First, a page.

Squids have a remarkable ability to change their colors, but the alterations seem to have no close correspondence to environment. It is not camouflage, but rather the expression of a restless nervous activity. In the outer layer of the skin are great numbers of tiny color bags, all under the creature’s control. From each sac run many fingerlike extensions to interdigitate with those of other color cells. The pigment in the bags can be gathered into minute points at the cell center, leaving all the extensions transparent and the animal a creamy white. Or the color cells containing purple pigment may be relaxed and in a fraction of a second the squid blushes to a deep maroon. The sudden change in hue may not affect all parts at once: if the animal is excited in some way, waves of color wash around its body. Each area pulses pale to dark to pale again. Other sets of color cells — blue, red, and yellow —can be brought into action, their different pigments spreading into the fine extensions and altering the general appearance of the animal.
If you reach a hand into an aquarium containing a quiet squid, and gently run a finger tip along its side, a wave of creamy white records just where you press. This action is not unlike the pale patch which follows a finger drawn along freshly sunburned human skin. But the squid’s side does not merely recover its former coloration. The stroked area is excited to an independent display of color changes. These may last for a minute or more before the stripe disappears into the general twinkling of color cells characteristic of the animal at rest.
Although escape has been written so strongly into the squid’s design, the mollusk is not unduly timid. It attacks and overpowers living food such as crabs and small fish, and is able to open clams by sheer force. Each of the ten tentacles which surround the mouth is armed with a double row of strong suction cups which can be clamped to the prey. Like those of the octopus, every sucker has a powerful piston at the bottom for producing the vacuum needed, and the tentacles themselves are very flexible and muscular. Two of the arms are longer than the other eight, and are used in grasping fleeing food. They slow its progress until the rest of the squid’s armament can be brought to bear. A parrot-like beak may be extended to tear at a captured fish, or the squid can use its rasping tongue to clean the meat from a crab’s shell.
A hungry squid swims about actively, often in company with others of its kind. By twisting the nozzle of the rocket, mechanism, water can be squirted toward the rear to drive the animal ahead. Rapid progress in the forward direction depends on the same jet as does escape backward. The jet forms not only a propeller but also a steering mechanism. To change course, the spurting water is directed to one side and the head of the squid swings around without, losing momentum. Fins near the pointed tail keep the creature on an even keel or control its diving and ascent, much as do the vanes on a submarine. But when the squid stops its jet propulsion and moves slowly through the water, the flexible edges of the fins undulate to drive the animal ahead or backward, to turn it from side to side and enable it to survey its surroundings.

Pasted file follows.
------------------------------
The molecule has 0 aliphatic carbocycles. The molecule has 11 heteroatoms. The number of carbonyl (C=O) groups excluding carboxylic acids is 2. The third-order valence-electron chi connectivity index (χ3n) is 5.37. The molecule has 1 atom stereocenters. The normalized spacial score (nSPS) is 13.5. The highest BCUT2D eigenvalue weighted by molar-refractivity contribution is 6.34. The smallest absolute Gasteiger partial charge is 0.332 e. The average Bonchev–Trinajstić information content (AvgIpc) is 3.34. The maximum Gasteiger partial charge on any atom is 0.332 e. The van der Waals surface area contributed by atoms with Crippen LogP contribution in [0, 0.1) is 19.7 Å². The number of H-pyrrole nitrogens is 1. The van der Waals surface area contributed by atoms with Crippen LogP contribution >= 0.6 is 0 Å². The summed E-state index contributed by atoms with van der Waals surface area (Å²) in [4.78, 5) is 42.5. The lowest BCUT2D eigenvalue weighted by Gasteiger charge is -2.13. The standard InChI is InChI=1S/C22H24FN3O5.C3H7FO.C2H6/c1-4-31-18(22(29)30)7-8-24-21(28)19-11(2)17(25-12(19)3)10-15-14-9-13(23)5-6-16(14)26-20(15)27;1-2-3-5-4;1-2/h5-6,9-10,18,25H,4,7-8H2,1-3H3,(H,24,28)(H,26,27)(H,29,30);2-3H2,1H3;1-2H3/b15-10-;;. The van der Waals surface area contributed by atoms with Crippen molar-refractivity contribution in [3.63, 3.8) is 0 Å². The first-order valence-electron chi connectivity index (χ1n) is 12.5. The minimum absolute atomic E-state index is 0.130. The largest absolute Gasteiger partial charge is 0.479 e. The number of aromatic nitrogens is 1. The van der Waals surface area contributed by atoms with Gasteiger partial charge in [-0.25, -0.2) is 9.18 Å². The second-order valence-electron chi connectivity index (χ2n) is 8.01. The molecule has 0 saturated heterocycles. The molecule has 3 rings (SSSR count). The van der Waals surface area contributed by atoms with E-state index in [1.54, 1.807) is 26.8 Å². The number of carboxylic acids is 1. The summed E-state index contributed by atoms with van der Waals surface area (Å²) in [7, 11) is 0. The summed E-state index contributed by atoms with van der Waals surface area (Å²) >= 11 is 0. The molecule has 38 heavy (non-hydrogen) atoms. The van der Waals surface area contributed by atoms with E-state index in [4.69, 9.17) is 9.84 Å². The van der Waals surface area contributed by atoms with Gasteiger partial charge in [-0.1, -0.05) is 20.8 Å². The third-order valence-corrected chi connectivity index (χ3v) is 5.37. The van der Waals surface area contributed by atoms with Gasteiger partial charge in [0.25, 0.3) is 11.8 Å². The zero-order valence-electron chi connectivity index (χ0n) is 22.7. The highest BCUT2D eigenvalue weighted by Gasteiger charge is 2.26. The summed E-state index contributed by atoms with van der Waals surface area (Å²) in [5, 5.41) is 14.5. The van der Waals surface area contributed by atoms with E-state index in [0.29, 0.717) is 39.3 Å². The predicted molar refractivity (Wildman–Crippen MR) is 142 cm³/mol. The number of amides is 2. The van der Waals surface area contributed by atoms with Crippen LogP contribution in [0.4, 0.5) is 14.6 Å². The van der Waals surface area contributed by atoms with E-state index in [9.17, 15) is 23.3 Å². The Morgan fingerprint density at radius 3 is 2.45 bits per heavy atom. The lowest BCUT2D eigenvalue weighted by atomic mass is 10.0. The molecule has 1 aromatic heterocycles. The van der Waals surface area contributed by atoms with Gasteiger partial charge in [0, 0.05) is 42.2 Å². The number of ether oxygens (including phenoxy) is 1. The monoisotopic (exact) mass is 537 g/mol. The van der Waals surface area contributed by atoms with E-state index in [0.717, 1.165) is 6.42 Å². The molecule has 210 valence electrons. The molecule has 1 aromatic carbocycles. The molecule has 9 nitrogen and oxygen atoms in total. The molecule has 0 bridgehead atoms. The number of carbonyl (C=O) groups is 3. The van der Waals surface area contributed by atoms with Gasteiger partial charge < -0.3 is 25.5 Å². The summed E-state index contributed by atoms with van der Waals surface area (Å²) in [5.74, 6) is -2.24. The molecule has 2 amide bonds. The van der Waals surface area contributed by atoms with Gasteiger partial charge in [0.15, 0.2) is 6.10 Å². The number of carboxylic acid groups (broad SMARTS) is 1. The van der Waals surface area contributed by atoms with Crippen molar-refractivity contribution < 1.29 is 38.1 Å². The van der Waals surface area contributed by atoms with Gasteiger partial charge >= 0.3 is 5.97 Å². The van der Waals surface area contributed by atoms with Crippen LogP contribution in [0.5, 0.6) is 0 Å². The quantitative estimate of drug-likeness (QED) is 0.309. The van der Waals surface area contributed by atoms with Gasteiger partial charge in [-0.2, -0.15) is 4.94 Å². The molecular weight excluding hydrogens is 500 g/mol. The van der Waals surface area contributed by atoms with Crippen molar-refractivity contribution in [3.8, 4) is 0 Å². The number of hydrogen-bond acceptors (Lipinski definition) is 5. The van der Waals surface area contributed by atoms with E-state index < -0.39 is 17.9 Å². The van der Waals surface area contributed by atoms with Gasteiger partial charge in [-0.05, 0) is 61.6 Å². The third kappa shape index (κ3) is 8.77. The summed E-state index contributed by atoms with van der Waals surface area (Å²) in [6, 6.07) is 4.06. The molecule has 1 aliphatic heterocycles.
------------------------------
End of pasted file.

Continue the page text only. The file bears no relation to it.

Squid mothers hover in this way over their brood until the young are almost ready to emerge. The small transparent eggs are laid in little fingers of gray translucent gelatine, attached by the parent to some sunken support such as a rock or strong seaweed. The many near-by masses suggest bunches of bananas, grouped as they are into “hands.” The newly hatched squid resembles the parent, but it is practically transparent except for its brown jaws, its amber-colored tongue, the dark pistons in its suction cups, its black eyes, and a few color cells. At first these color bags are scattered widely. They seem completely disproportionate on the tiny squid; yet they pulse and change the creature’s appearance much as in the large, opaque adult.
Along the coasts of temperate seas, various kinds of squid reach a length of a foot or so. In southern Europe and in the Orient they are esteemed as food. Among the foreign-born population of our large cities there is considerable demand for both squid and small octopus.
In the colder waters of the North Atlantic between Newfoundland and Iceland, giant squid are encountered occasionally. Some of these are over fifty feet long, with tentacles a foot or more in diameter and suckers as large as coffee cups. Battles between these monsters and whales have been described, and many whales and giant sharks bear scars which show where the rows of strong suckers were clamped to their sides. Some of the more authentic accounts of sea serpents may spring from glimpses of these almost unbelievable animals.